DC-3 to fly over Sydney Harbour on Thursday

written by Adam Thorn | December 15, 2020
HARS' DC-3 in traditional RAAF livery (Mark Keech)
HARS’ DC-3 in traditional RAAF livery (Mark Keech)

HARS Aviation Museum is set to fly its Douglas C-47/DC-3 over Sydney Harbour on Thursday to mark 85 years since the aircraft’s first flight.

A larger version of the DC-1 and DC-2, the DC-3’s first flight took place on 17 December 1935. The C-47, meanwhile, is the military variant that played a major role during World War II.

In Australia, many airlines operated the model including Qantas, Australian National Airlines (later Ansett ANA) and Trans Australian Airlines.

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The DC-2 plans to depart Shellharbour Airport and fly north to Long Reef on the Northern Beaches before conducting low-level flyovers of Sydney Harbour. It will then fly directly to Sydney Airport and proceed back to the coast adjacent to Cronulla, before returning home to Shellharbour Airport.

The estimated itinerary (arrival, location, departure) is below:

  • – Shellharbour (YSHL) 11:45
  • 12:15 Long Reef (LRF) 12:15
  • 12:20 Harbour Bridge  (HBB) 12:35
  • 12:40 Sydney (YSSY) 12:40
  • 12:45 Abeam Cronulla (JIBN) 12:50
  • 13:10 Shellharbour (YSHL) –

HARS said of the history of the DC-3: “The first flight of the DC-3, a larger version of the DC-1 and DC-2, took place on 17 December 1935, 85 years to the day.

“The DC-3 was a major step forward in the aviation passenger carrying field starting in the ’30s but continuing through the ’40s, ’50s and ’60s. In Australia, many airlines operated the DC-3 including Qantas, Australian National Airlines later Ansett ANA and Trans Australian Airlines.

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The military version, the C-47, was developed from the DC-3 and introduced in 1942, however in the early part of WWII the RAAF operated leased DC-3’s from ANA and other sources, the first DC-3 entering service in September 1939.

“The C-47 ceased operation with the RAAF in March 1999, nearly 60 years of operational service, a record that has not yet been passed!

“The Historical Aircraft Restoration Society (HARS) C-47 ex RAAF, was built in 1945, making it more than 75 years old, and still flying.”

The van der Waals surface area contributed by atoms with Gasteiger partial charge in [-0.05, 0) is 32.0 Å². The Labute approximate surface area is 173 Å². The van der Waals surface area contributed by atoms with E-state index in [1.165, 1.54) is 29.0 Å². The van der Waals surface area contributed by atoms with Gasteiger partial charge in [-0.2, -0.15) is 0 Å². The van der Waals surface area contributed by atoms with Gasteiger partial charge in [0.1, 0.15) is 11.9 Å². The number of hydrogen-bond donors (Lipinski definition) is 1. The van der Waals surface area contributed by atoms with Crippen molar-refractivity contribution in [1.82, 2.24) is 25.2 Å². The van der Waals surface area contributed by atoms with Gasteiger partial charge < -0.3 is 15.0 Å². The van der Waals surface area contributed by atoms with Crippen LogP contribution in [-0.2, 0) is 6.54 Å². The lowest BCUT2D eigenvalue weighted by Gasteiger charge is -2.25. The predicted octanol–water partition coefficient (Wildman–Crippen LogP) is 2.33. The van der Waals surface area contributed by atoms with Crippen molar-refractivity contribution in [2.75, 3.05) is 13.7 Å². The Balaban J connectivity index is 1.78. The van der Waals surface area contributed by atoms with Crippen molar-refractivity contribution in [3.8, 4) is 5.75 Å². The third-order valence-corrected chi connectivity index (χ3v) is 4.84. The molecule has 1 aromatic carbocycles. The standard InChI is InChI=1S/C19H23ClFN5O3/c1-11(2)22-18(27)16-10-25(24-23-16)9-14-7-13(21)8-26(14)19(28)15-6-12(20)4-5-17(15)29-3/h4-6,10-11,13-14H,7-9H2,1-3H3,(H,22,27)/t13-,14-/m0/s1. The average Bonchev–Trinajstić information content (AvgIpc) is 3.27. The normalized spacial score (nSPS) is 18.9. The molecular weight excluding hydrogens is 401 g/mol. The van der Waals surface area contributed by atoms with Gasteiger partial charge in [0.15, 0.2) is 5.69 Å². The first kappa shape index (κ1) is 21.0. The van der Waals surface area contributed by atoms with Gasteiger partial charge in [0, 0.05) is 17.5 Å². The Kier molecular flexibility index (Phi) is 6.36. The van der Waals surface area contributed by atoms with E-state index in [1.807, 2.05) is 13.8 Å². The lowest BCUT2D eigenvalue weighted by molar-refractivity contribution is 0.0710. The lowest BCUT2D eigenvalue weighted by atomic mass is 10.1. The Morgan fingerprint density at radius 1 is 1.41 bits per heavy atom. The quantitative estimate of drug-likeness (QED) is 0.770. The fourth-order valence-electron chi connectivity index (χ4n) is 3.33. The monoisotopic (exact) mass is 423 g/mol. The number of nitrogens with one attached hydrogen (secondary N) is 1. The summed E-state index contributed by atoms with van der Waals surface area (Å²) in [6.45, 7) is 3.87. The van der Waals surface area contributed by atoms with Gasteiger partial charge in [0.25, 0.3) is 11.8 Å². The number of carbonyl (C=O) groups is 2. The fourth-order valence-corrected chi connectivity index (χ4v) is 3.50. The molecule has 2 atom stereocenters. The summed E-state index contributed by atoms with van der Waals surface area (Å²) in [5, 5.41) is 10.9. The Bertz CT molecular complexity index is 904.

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9 Comments

  • David McKeand

    says:

    I remember a long cold noisy flight in a RAAF DC3 from Pearce AFB in WA to Richmond AFB in 1968. Vale the Goony Bird.

  • John Phillips

    says:

    i remember flying in a DC3 from Sydney to Burren Junction (YBRJ) on Butler Airways. Very hot day, no a/c , I was the only passenger.

    Flights don’t go to Burren Junction anymore, pax use Narrabri or sometimes Moree.

  • TD

    says:

    Let’s hope there is a photo/video shoot of this event as the effort involved is huge until the engines are started and w armed up. The fuel costs won’t be cheap either.
    Next time may be at the airshow next November so Tourism NSW ,Illawarra Airshow and Australian Aviation go for it!

  • Anton

    says:

    The is no 12 month prescription anymore!

  • Brian Jackson

    says:

    It is Trans-Australia Airlines not Trans-Australian Airlines

  • Roger Patterson

    says:

    My father was a pilot in the first intake post WW11 when TAA was formed and flew DC3s and then DC4s over a long career with TAA. He always spoke highly of these aircraft and considered them to be “very forgiving.”

  • Noodles

    says:

    Was in a C-47 during my time in the RAAF Cadets from Hight School (NBHS 21 Flight) at Richmond Air Force Base in the early 1960’s. We departed Richmond for a flight over Sydney Harbor and back to Richmond. It was equipped as a “paratrooper” and as well as being very excited (even got to go up into the nose) it was the noisiest thing I had ever heard. Not a lot of noise suppression around – in fact none !! Aircraft was A65-96 as I recordered it in my “RAAF service record”

  • JUDY RAINSFORD

    says:

    I flew in a Qantas DC3 Mascot – Port Moresby for school holidays in December 1950 – Mum wore gloves and stockings. If I remember correctly we were weighed before boarding. Walked across the tarmac, up the boarding steps and really climbed up to our seats. The engine warming routine seemed to take ages before t/o, tail up and climb. We departed in the evening and hit a big air pocket just before Newcastle (the captain said this was normal!) and a schoolboy going home for Christmas hols was thrown quite violently against the roof. Mum leant across the aisle to reassure him. We landed for refuelling at Brisbane, Maryborough, Rockhampton, Mackay, Townsville. In the early morning we landed at Cooktown, with glasses of orange juice on an old table, and long seats in an empty shed beside the strip – NO signs of life!! The pilot and hostess worked around the aircraft – no ground staff. We droned on across the Coral Sea at the lower height flown then and I vividly remember still the brilliant reefs and islands, all technicolour and beautiful, an unknown magic world only seen in picture books. We arrived at Jackson Strip to meet Dad who worked for the Copra Marketing Board, flying in small aircraft to fix anything that broke down anywhere, with his tool box across his knees for weight & balance. The flight home was a Qantas Skymaster, Port Moresby-Brisbane-Sydney, and I went into the cockpit (not flight deck then) and told the captain I wanted to learn to fly – unusual for girls in those days.

  • It is NOT a DC3; it IS a C47. The DC3 was the civilian version and most DC3’s in Australia were modified C47’s from the war. The RAAF only operated C47 aircraft NOT DC3’s

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